The pertinence of the Eighth Amendment to prison conditions and its general meaning in the prison context are not in dispute. Conditions of confinement inflict cruel and unusual punishment when they result "in unquestioned and serious deprivations of basic human needs" or "deprive inmates of the minimal civilized measure of life's necessities." Rhodes V. Chapman, 452 U.S. 337, 347, 69 L. Ed. 2d 59, 101 S. Ct. 2392 (1981). However, conditions that are "restrictive and even harsh" are "part of the penalty that criminal offenders pay for their offenses against society." Id. Courts have recognized that some opportunity for exercise must be afforded to prisoners. See, e.g., Ruiz V. Estelle, 679 F.2d 1115, 1151-52, modified on other grounds, 688 F.2d 266 (5th Cir. 1982), cert. denied, 460 U.S. 1042, 75 L. Ed. 2d 795, 103 S. Ct. 1438 (1983); Newman v. Alabama, 559 F.2d 283, 291 (5th Cir. 1977), rev'd in part on other grounds sub nom. Alabama v. Pugh, 438 U.S. 781, 57 L. Ed. 2d 1114, 98 S. Ct. 3057 (1978). However, though courts have played a helpful role in assisting prisoners and prison officials to negotiate mutually acceptable terms for the provision of exercise opportunities, as has occurred in this case, they have not found in the Eighth Amendment a broad license to require prison officials to meet all of the recreational standards that have been recommended by penologists. See, e.g., Dorrough v. Hogan, 563 F.2d 1259, 1264 (5th Cir. 1977) (per curiam), cert. denied, 439 U.S. 850, 99 S. Ct. 153, 58 L. Ed. 2d 153 (1978). Judicial reluctance stems not from insensitivity; rather it reflects an awareness of the relatively narrow authority of judges and the appropriate, but by no means unlimited, deference to be accorded the decisions of prison administrators. See Jones v. North Carolina Prisoners' Labor Union, Inc., 433 U.S. 119, 53 L. Ed. 2d 629, 97 S. Ct. 2532 (1977); Procunier v. Martinez, 416 U.S. 396, 40 L. Ed. 2d 224, 94 S. Ct. 1800 (1974). In this Circuit, we have previously considered the conditions of confinement of SHU prisoners at Green Haven, including outdoor exercise for an hour "in a small, enclosed yard, open to the sky," and found these conditions consistent with Eighth Amendment requirements. Sostre v. McGinnis, 442 F.2d 178, 186 (2d Cir. 1971) (in banc), cert. denied, 404 U.S. 1049, 92 S. Ct. 719, 30 L. Ed. 2d 740 (1972). See also Frazier v. Ward, 426 F. Supp. 1354, 1369 (N.D.N.Y. 1977) (one hour per day of outdoor exercise constitutionally sufficient).

In support of their claims, the prisoners presented the affidavits of two physicians, knowledgeable in the field of corrections. Their affidavits appear to have been prepared as an assessment of the adequacy of the exercise opportunities afforded to SHU prisoners before the improvements achieved by the settlements. Both doctors noted the importance of exercise for physical and mental health, especially in circumstances of prolonged and isolated prison confinement. Dr. Seymour L. Halleck expressed the opinion that the isolation of SHU prisoners and the "denial of a meaningful exercise program," which he then understood to exist, have "the potential for causing severe psychological and/or physical harm." Dr. William B. Bateman, Jr. expressed his understanding that "a substantial portion" of the SHU population "does not get daily, regular, vigorous exercise" and concluded that, "as a result of this deprivation, it is likely that some of these inmates may suffer serious mental or physical harm."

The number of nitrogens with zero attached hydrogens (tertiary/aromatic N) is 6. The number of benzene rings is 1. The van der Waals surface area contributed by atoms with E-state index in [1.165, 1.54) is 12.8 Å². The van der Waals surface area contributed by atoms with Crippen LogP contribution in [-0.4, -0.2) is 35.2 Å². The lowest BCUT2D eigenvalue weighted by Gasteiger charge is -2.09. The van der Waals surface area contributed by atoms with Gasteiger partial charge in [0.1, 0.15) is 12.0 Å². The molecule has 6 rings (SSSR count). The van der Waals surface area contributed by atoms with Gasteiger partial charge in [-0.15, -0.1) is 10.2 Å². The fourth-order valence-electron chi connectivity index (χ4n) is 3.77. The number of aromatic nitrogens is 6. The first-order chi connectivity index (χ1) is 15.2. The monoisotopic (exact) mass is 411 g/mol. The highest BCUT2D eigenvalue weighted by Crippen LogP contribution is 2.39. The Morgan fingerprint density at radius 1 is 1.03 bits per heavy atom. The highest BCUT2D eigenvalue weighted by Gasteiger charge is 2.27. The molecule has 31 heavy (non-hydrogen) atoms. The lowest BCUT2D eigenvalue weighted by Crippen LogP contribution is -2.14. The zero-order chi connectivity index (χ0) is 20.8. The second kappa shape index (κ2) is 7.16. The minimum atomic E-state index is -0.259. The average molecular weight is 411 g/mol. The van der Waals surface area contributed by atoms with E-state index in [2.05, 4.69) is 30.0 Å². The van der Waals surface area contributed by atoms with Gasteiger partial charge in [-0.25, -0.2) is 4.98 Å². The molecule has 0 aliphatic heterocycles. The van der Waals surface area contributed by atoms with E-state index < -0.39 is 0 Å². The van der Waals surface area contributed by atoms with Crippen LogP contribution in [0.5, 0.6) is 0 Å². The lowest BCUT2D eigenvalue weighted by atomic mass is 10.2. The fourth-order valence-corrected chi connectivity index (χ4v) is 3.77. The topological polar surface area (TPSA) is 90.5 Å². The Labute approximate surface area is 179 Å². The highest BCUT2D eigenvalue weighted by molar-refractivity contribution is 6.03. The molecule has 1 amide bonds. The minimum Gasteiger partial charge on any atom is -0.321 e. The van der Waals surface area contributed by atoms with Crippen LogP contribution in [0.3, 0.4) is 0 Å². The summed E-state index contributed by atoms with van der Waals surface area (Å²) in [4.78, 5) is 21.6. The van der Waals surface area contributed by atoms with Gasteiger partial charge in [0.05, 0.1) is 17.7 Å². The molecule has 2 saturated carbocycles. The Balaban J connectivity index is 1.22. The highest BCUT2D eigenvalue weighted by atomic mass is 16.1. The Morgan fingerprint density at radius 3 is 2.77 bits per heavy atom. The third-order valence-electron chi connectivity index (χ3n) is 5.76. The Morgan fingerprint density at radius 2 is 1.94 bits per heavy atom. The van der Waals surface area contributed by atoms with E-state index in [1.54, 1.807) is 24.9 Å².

These expert opinions "do not establish the constitutional minima," Bell v. Wolfish, 441 U.S. 520, 544 n.27, 60 L. Ed. 2d 447, 99 S. Ct. 1861 (1979), nor do they entitle the plaintiffs to resist summary judgment and obtain a trial on their contentions. Neither opinion is an assessment of the conditions that currently exist. Furthermore, the doctors have refrained from asserting that the conditions, even as they understood them, were reasonably certain to be harmful. The most they can say is that it is "likely" that some ill effects "may" be suffered or that there is "the potential" for such effects. What Doctors Halleck and Bateman recommend is a full hour of exercise every day, which the prison officials have now agreed to provide. Dr. Bateman goes slightly further and calls for "adequate recreational equipment," but he urges such equipment so that the prisoners' exercise will affect "favorably their mental and physical health." That is not the same as saying that the absence of such equipment will be injurious to health.

The claims were appropriate for summary judgment because no genuine issues of material fact were in dispute. The facts concerning the exercise area, the opportunities for use, and the limited equipment (virtually nonexistent at Green Haven) were unchallenged. Nor was a trial needed to afford the trier an opportunity to assess the credibility or the force of the opinions offered by plaintiffs' experts. Accepting the sincerity of the views expressed and their persuasiveness as to sound prison policy, we conclude that Judge Brieant was entirely correct in granting summary judgment to the defendants on the prisoners' constitutional claims.

There are numerous aspects of prison confinement that have the potential for causing deleterious effects on the physical and mental well-being of prisoners. The fact of confinement itself is chief among them. The Eighth Amendment does not guarantee that all such effects will be prevented, nor even that all reasonable steps will be taken to minimize the risks. By prohibiting cruel and unusual punishment, the Amendment stands as a barrier against fundamental and shocking indecency to those whom the state has chosen to confine for their crimes. No doubt indoor exercise space would be useful to assure opportunity for vigorous exercise during inclement weather, and equipment for the outdoor exercise areas at Green Haven would enable the SHU prisoners to make better use of their exercise time. However, neither an occasional day without exercise when weather conditions preclude outdoor activity nor reliance on running, calisthenics, and isometric and aerobic exercises in lieu of games is cruel ...